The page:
"To Be or Not to Be" in Laurence Olivier's Hamlet
He couldn't use this setting without rearranging the play's timeline. In the play, the fourth soliloquy comes after Polonius and Claudius set up a seemingly chance encounter between Ophelia and Hamlet. Claudius and Polonius exit to hide and spy on the encounter, while Ophelia remains on stage. Hamlet enters and speaks the soliloquy. When he's finished, he and Ophelia meet and have their horrifying "get thee to a nunnery" confrontation. Because Olivier's tower lacks hiding places for Claudius and Polonius and isn't a likely place for Hamlet to run into Ophelia, Olivier needed to rearrange the story if he wanted to set the soliloquy there. So in his film, the soliloquy comes after the "get thee to a nunnery" confrontation (Zeffirelli makes the same choice). This change also fits Olivier's handling of the Hamlet-Ophelia story, which makes Hamlet less cruel and more obviously in love with Ophelia than he is in the play. When Olivier's Hamlet tells Ophelia to go to a nunnery, we know he's trying to help her, to get her out of the castle so she'll be safe. Hiding the truth and behaving cruelly hurts Olivier's Hamlet so much that it drives him to the fourth soliloquy's suicidal thoughts, just as his disgust with his mother drives him to the first's.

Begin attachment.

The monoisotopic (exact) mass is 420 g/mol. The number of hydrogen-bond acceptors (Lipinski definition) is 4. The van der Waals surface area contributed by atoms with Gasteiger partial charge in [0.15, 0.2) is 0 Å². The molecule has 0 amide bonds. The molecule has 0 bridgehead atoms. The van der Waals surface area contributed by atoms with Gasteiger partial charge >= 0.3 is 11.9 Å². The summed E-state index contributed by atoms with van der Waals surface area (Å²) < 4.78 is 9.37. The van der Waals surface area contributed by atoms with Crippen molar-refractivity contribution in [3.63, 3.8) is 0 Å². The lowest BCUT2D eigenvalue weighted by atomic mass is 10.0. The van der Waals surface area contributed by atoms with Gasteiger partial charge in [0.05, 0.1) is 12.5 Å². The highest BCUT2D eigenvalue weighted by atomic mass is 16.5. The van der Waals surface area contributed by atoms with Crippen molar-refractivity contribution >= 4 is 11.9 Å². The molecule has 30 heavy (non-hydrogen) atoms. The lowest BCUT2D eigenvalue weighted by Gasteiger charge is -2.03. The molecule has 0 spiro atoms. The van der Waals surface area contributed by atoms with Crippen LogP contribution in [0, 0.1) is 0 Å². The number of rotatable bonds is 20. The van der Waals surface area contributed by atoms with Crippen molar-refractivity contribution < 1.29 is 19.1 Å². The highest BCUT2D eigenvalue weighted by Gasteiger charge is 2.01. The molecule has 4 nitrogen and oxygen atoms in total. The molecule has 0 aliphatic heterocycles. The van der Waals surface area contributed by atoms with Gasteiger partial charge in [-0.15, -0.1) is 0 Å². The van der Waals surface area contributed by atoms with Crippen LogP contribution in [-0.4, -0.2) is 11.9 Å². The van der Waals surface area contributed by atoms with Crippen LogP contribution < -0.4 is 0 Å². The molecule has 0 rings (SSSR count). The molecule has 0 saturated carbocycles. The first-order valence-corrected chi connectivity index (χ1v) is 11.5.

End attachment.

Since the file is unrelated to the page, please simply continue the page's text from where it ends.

Last glimpse of Ophelia.
Hamlet looks at the sea before
beginning his fourth soliloquy.
The very place puts toys of desperation,
Without more motive, into every brain
That looks so many fathoms to the sea
And hears it roar beneath.
"To be or not to be . . ."
". . . perchance to dream."
Hamlet's determination to kill himself has evaporated. He leans on his elbow and meditates on life's setbacks—unrequited love, scorn, the law's delay (74-75). As he lists these aggravations, we hear the monotonous sound of the waves. Once again, Hamlet thinks of a way out, of making his quietus with bare bodkin (78). He looks at his dagger, reflecting that we would all make our own final exits if not for the fear of death, which "puzzles the will" (82). Puzzled, lost in his meditation, he accidentally drops the dagger, a gesture that illustrates his point.
He turns away from the sea and looks into a fog that is like the "pale cast of thought" (87). Then he stands and walks to the tower's edge. Gazing out, he thinks of how "enterprises of great pith and moment" (88) are affected by these considerations. Turning, he says that such enterprises "turn awry" (89), and walking toward the steps, he says that they "lose the name of action" (90). Mournful cellos play as he descends into the fog and the screen goes black.
Walton's music and Olivier's setting, editing, camera movements, voice, facial expressions, and gestures have illustrated the soliloquy's every twist.